Welcome to the Pololu Blog, where we provide updates about what we and our customers are doing and thinking about. This blog used to be Pololu president Jan Malášek’s Engage Your Brain blog; you can view just those posts here.
As open-source hardware (OSHW) has become more prominent over the past five years or so, I have heard questions about where I or Pololu stand on the subject. Most recently, I got into a bit of a discussion with Phillip Torrone of Make and Adafruit on one of his blog posts, and his questions and subsequent interview pushed me to try to organize some of my thoughts about OSHW. Because there are many aspects to OSHW, I don’t have a simple conclusion like, “It’s great!” or “It’s the future!” or “Pololu will never release an OSHW product.”. I am skeptical of some of the claims by OSHW proponents and of the significance of the more organized aspects of the OSHW movement. However, what is going on is very significant to me because it affects Pololu’s business and involves issues I care about a lot, such as freedom, creating things, and education. Continued…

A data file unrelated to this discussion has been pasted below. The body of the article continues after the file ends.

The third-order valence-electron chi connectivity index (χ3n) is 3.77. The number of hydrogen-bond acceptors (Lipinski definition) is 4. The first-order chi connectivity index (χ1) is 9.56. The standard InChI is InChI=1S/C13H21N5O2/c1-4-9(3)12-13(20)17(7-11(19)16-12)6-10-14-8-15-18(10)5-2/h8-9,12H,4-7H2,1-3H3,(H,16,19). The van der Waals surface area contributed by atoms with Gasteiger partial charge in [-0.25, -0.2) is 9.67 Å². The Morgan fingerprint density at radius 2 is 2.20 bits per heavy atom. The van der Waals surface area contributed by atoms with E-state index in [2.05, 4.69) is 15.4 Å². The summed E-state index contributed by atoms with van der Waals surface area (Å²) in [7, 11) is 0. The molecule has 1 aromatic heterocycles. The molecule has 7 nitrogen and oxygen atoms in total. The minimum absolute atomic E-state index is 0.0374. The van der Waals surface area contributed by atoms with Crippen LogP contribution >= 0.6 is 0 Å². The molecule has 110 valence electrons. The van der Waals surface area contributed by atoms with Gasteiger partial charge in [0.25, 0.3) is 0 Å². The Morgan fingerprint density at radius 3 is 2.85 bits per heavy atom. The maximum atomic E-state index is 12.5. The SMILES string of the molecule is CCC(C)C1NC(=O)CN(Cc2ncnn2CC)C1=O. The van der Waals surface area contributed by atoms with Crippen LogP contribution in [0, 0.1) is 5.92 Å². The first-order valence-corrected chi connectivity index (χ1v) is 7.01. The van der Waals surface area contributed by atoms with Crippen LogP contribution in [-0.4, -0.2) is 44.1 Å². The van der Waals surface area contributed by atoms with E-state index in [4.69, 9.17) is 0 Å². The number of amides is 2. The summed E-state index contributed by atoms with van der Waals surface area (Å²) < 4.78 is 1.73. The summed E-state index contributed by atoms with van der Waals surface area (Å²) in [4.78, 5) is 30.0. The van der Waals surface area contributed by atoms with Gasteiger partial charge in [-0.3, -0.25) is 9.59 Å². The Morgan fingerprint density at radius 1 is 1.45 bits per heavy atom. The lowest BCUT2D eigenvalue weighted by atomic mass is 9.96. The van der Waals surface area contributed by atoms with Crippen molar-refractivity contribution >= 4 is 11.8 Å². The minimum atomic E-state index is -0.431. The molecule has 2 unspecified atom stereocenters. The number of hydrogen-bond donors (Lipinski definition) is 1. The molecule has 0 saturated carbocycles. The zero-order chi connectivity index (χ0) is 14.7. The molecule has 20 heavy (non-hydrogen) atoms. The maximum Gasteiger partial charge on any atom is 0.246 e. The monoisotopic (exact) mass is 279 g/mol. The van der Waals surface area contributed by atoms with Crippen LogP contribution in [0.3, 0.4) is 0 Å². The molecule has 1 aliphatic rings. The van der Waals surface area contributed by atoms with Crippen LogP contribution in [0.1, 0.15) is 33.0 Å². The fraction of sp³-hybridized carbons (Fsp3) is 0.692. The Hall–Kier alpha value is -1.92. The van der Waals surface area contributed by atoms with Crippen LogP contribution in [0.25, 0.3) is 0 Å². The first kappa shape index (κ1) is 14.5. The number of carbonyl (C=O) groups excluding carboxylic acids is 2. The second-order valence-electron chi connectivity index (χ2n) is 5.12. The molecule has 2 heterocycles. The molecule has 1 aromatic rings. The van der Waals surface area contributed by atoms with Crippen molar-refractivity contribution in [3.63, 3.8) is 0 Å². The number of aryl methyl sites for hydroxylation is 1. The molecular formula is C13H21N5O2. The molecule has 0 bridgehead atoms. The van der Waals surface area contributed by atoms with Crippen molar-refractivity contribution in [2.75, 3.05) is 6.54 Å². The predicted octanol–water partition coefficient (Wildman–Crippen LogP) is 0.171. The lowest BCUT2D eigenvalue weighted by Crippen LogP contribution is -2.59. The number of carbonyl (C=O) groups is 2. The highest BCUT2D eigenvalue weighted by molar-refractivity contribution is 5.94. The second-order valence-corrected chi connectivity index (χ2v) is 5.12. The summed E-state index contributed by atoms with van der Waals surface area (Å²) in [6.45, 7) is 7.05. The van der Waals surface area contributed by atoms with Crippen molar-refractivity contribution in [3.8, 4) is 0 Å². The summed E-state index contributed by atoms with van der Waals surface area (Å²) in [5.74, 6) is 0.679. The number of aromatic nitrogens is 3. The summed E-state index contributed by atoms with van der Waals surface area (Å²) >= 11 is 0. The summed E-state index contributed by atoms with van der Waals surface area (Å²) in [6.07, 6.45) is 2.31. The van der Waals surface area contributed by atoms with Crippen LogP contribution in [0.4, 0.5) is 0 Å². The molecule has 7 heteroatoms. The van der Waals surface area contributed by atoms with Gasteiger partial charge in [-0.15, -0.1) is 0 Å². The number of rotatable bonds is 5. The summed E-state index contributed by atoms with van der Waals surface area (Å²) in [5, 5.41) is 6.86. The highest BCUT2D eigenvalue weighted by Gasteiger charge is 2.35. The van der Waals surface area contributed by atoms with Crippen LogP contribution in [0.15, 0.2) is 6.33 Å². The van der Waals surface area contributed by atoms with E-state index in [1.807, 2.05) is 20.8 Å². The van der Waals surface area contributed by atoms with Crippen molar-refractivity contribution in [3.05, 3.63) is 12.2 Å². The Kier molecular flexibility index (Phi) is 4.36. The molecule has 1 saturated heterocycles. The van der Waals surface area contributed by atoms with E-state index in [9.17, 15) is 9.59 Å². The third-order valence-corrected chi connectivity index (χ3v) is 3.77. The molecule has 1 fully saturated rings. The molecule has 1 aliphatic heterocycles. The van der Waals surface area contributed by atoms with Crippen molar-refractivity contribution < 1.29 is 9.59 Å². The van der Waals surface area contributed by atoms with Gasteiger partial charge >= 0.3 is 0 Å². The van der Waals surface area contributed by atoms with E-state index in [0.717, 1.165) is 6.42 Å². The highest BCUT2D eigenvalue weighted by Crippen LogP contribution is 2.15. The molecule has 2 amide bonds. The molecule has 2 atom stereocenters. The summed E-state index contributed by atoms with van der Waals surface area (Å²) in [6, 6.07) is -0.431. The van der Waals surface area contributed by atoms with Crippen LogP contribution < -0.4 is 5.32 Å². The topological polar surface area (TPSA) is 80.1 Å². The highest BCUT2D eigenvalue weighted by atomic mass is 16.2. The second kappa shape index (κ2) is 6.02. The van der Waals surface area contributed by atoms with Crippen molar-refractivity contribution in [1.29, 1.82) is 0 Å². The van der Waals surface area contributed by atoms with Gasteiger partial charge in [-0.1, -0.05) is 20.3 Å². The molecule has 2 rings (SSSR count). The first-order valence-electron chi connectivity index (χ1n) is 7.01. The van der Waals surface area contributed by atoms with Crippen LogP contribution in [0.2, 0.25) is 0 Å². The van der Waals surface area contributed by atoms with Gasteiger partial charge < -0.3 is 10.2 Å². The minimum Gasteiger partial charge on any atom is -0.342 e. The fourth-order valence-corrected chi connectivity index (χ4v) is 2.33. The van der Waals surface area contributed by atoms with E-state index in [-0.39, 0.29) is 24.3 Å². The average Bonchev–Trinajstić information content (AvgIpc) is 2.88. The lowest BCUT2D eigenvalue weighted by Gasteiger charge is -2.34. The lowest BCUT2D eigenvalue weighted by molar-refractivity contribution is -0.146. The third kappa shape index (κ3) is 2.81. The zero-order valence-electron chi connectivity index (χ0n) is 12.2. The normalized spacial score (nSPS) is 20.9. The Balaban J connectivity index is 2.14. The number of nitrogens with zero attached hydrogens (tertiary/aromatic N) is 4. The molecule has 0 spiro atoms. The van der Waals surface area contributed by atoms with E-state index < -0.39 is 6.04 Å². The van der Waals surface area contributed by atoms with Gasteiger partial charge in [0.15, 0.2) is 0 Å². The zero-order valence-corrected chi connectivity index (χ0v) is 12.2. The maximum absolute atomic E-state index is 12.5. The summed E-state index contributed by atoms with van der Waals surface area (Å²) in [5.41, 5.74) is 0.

This post is an account of the difficulties I have had for the past four months in getting permits to run our equipment at our new location, which we moved to in December of 2011. I am writing this partly as notes for myself and others at Pololu, but the main point of sharing this is to warn and commiserate with other businesses having to deal with such problems and to give other readers some awareness of the real-world ramifications of the regulations much of the public seems all too eager to embrace. I still have a hard time believing we really had to go through all of the hassle and expense, so I am also hoping that some readers might point me to some resources so that I can avoid this in the future. I realize there is speculation and hearsay in my report, but I want to emphasize that my impressions are based on many vendors, contractors, public employees, and manufacturers: in all, I spoke to dozens of people about our experience. I will try to be as specific as practical without unnecessarily exposing individuals who were trying to be helpful to undue scrutiny. Continued…
This do-it-yourself fully-automatic book scanner uses a Maestro servo controller to control the page-turning, and picture-taking servos. It was able to scan 468-page book in about 12 minutes with zero page-turning errors. For more information, see the DIY Book Scanner forum thread.
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